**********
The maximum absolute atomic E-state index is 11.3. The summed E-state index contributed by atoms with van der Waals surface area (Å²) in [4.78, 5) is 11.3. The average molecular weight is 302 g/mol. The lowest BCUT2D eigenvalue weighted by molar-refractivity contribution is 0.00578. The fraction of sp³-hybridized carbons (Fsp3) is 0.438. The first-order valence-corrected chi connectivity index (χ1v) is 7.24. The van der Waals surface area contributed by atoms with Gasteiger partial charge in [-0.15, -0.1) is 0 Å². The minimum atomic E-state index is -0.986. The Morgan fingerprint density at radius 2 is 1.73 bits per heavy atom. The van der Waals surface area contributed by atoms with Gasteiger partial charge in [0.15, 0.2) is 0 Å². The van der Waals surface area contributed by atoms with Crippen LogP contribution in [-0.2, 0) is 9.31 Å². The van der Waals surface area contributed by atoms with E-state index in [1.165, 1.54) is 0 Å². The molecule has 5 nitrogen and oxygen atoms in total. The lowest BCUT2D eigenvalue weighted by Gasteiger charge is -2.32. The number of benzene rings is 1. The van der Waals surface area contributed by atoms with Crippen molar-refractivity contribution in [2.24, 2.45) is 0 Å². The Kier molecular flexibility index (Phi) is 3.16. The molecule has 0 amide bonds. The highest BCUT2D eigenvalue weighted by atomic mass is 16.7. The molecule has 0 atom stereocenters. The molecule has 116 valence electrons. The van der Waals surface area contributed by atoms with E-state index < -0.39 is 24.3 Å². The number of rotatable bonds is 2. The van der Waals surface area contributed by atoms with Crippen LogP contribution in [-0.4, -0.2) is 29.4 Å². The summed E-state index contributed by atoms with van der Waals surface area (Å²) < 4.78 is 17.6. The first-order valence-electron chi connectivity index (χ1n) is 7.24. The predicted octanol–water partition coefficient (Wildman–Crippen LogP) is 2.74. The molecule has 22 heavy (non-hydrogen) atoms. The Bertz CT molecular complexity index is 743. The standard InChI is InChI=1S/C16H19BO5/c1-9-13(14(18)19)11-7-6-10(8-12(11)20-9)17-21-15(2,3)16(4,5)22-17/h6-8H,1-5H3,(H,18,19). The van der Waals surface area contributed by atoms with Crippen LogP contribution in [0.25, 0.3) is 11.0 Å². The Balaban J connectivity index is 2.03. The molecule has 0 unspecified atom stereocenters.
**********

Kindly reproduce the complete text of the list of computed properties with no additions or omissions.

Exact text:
The maximum absolute atomic E-state index is 11.3. The summed E-state index contributed by atoms with van der Waals surface area (Å²) in [4.78, 5) is 11.3. The average molecular weight is 302 g/mol. The lowest BCUT2D eigenvalue weighted by molar-refractivity contribution is 0.00578. The fraction of sp³-hybridized carbons (Fsp3) is 0.438. The first-order valence-corrected chi connectivity index (χ1v) is 7.24. The van der Waals surface area contributed by atoms with Gasteiger partial charge in [-0.15, -0.1) is 0 Å². The minimum atomic E-state index is -0.986. The Morgan fingerprint density at radius 2 is 1.73 bits per heavy atom. The van der Waals surface area contributed by atoms with Gasteiger partial charge in [0.15, 0.2) is 0 Å². The van der Waals surface area contributed by atoms with Crippen LogP contribution in [-0.2, 0) is 9.31 Å². The van der Waals surface area contributed by atoms with E-state index in [1.165, 1.54) is 0 Å². The molecule has 5 nitrogen and oxygen atoms in total. The lowest BCUT2D eigenvalue weighted by Gasteiger charge is -2.32. The number of benzene rings is 1. The van der Waals surface area contributed by atoms with Crippen molar-refractivity contribution in [2.24, 2.45) is 0 Å². The Kier molecular flexibility index (Phi) is 3.16. The molecule has 0 amide bonds. The highest BCUT2D eigenvalue weighted by atomic mass is 16.7. The molecule has 0 atom stereocenters. The molecule has 116 valence electrons. The van der Waals surface area contributed by atoms with E-state index < -0.39 is 24.3 Å². The number of rotatable bonds is 2. The van der Waals surface area contributed by atoms with Crippen LogP contribution in [-0.4, -0.2) is 29.4 Å². The summed E-state index contributed by atoms with van der Waals surface area (Å²) < 4.78 is 17.6. The first-order valence-electron chi connectivity index (χ1n) is 7.24. The predicted octanol–water partition coefficient (Wildman–Crippen LogP) is 2.74. The molecule has 22 heavy (non-hydrogen) atoms. The Bertz CT molecular complexity index is 743. The standard InChI is InChI=1S/C16H19BO5/c1-9-13(14(18)19)11-7-6-10(8-12(11)20-9)17-21-15(2,3)16(4,5)22-17/h6-8H,1-5H3,(H,18,19). The van der Waals surface area contributed by atoms with Crippen LogP contribution in [0.25, 0.3) is 11.0 Å². The Balaban J connectivity index is 2.03. The molecule has 0 unspecified atom stereocenters.